“We still have that in some markets: we can’t work with every partner in the world. It’s not because we don’t value them, but it’s because we literally can’t scale to the size we need to have that kind of relationship with them and do it well in a way it’s valuable. I think that’s just the nature of startups and hyper growth.”

Pinterest employees
Pinterest employees. Pinterest/Glassdoor

Pinterest grew revenue by “5X” from 2014 to 2015 and Sharp tells us the company has another “very ambitious goal for revenue this year,” and, although he won’t share exact numbers, he says “it will be something that will be on or near record pace for a company scaling revenue.”

Documents leaked to TechCrunch last year suggested Pinterest was forecasting revenue of $169 million in 2015, although the company has declined to confirm these numbers.

Sharp said the benefit to advertisers of working with Pinterest is the frame of mind users are in when they visit the platform. They are looking for inspiration and ideas, so the insertion of advertising is not something separate and interruptive, but useful.

Additionally: “We know probably more than anybody about what’s trending and what’s interesting right now. Both at a macro level around the world, but also at a country level.”

The company has also made several advertising product announcements in recent months, including opening up its self-serve ads manager platform to all businesses.

The biggest misperception: That Pinterest is a social network

Pinterest often gets lumped into comparisons with companies like Facebook or Twitter. The better comparison is probably with Google Search.

“What’s different about Pinterest is that it’s not a social service,” Sharp said. “It’s not really about sharing with friends at all. It’s a personal service. It’s about ideas for your future. What do you want to eat? Where do you want to travel? What do I want to do in my life?”

That’s where the advertising campaign comes in. There’s a relatively high level of awareness of the brand, but Sharp said it needs to do a better job telling the story of why Pinterest is a distinct discovery platform and that it can fit into people’s everyday lives — from recipe ideas to items to furnish their houses.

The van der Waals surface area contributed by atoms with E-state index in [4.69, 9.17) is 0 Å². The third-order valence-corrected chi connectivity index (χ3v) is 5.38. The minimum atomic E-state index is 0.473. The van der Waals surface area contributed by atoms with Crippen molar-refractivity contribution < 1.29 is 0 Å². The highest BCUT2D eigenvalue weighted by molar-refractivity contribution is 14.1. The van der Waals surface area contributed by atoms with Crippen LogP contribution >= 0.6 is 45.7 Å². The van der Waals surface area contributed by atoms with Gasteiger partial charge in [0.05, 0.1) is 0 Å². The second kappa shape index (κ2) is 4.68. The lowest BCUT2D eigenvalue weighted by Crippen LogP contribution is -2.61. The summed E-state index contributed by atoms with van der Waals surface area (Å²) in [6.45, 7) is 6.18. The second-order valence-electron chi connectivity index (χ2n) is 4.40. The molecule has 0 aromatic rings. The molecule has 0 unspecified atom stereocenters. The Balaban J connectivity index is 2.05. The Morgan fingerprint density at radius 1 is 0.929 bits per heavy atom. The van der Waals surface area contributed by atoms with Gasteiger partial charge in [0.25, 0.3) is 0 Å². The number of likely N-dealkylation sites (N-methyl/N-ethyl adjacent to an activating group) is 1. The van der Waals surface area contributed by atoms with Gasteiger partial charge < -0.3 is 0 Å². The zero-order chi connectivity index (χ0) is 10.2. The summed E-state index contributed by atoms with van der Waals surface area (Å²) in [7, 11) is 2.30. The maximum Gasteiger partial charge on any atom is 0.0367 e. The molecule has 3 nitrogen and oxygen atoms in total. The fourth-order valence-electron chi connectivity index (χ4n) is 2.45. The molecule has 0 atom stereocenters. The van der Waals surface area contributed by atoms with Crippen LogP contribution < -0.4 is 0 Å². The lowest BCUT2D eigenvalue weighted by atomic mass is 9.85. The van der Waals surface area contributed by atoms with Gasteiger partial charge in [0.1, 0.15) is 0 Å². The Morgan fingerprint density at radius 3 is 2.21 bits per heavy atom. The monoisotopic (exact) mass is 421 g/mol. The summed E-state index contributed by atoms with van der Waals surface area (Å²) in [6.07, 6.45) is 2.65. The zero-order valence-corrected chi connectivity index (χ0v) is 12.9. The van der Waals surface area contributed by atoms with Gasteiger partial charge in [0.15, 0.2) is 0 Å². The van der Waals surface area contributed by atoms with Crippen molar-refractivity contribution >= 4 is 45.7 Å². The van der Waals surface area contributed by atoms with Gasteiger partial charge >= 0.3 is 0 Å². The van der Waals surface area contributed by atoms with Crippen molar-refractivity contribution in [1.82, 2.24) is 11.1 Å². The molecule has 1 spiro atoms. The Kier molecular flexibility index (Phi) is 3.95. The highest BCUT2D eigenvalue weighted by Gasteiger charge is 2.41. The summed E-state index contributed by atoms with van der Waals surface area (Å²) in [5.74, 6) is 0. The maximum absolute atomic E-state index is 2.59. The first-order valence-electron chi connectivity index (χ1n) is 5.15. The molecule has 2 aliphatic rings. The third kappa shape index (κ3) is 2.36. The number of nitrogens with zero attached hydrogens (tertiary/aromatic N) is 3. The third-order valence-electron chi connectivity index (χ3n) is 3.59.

Facebook f8 roadmap
Facebook’s 10-year roadmap. Facebook

At Facebook’s F8 developer conference this year, the company unveiled its 10-year roadmap. The next three years involves Facebook’s own ecosytems, the next five years will focus on its family of apps such as WhatsApp and Messenger, and the 10-year game involves its more ambitious technology efforts such as artificial intelligence and connectivity offerings, such as a drone-delivered internet service.

We asked what Pinterest’s 10-year plan looks like.

Sharp was keen to point out that Facebook (his former employer) is a “very different business” — a mature public company with research and development arms across a spectrum of products. Pinterest, meanwhile, is a strong contender to go public one day, having raised $1.3 billion in funding at an $11 billion valuation. But it’s not there yet.

Evan Sharp
Evan Sharp. Pinterest

“We are more like where Facebook was in 2008 maybe, where they had a similar number of users and a similar number of employees,” Sharp said. “And so I’d say for us, 10 years out is probably too ambitious — actually that’s the wrong word. We have more uncertainty and less financial certainty in order to place bets at the level Facebook can.”

Instead, the focus is very narrow: Growing the core product internationally and aiming to build “the best, most local, most personalised experience for people based on where they live, what device they’re on, and what they’re interested in.”

Sharp added: “If we can nail that, I think we are going to grow a very large, useful business and we can start thinking about other bets and other long-term strategies that can help grow our mission outside the core product.”